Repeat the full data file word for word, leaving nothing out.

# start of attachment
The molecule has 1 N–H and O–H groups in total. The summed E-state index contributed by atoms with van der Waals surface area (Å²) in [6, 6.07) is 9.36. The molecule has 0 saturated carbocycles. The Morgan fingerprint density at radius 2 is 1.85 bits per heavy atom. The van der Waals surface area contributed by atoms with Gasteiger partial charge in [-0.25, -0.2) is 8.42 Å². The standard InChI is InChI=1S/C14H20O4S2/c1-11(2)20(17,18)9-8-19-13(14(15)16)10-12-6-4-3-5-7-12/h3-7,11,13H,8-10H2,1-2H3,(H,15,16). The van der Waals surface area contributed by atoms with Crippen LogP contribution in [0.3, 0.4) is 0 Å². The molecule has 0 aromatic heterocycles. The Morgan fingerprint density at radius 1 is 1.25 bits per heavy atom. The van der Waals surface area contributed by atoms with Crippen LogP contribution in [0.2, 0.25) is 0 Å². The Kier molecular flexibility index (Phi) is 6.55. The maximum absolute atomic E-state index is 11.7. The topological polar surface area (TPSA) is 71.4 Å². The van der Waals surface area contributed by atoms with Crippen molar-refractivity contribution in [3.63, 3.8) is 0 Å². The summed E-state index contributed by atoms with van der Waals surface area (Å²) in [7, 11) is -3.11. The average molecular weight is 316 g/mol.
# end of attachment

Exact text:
The molecule has 1 N–H and O–H groups in total. The summed E-state index contributed by atoms with van der Waals surface area (Å²) in [6, 6.07) is 9.36. The molecule has 0 saturated carbocycles. The Morgan fingerprint density at radius 2 is 1.85 bits per heavy atom. The van der Waals surface area contributed by atoms with Gasteiger partial charge in [-0.25, -0.2) is 8.42 Å². The standard InChI is InChI=1S/C14H20O4S2/c1-11(2)20(17,18)9-8-19-13(14(15)16)10-12-6-4-3-5-7-12/h3-7,11,13H,8-10H2,1-2H3,(H,15,16). The van der Waals surface area contributed by atoms with Crippen LogP contribution in [0.3, 0.4) is 0 Å². The molecule has 0 aromatic heterocycles. The Morgan fingerprint density at radius 1 is 1.25 bits per heavy atom. The van der Waals surface area contributed by atoms with Crippen LogP contribution in [0.2, 0.25) is 0 Å². The Kier molecular flexibility index (Phi) is 6.55. The maximum absolute atomic E-state index is 11.7. The topological polar surface area (TPSA) is 71.4 Å². The van der Waals surface area contributed by atoms with Crippen molar-refractivity contribution in [3.63, 3.8) is 0 Å². The summed E-state index contributed by atoms with van der Waals surface area (Å²) in [7, 11) is -3.11. The average molecular weight is 316 g/mol.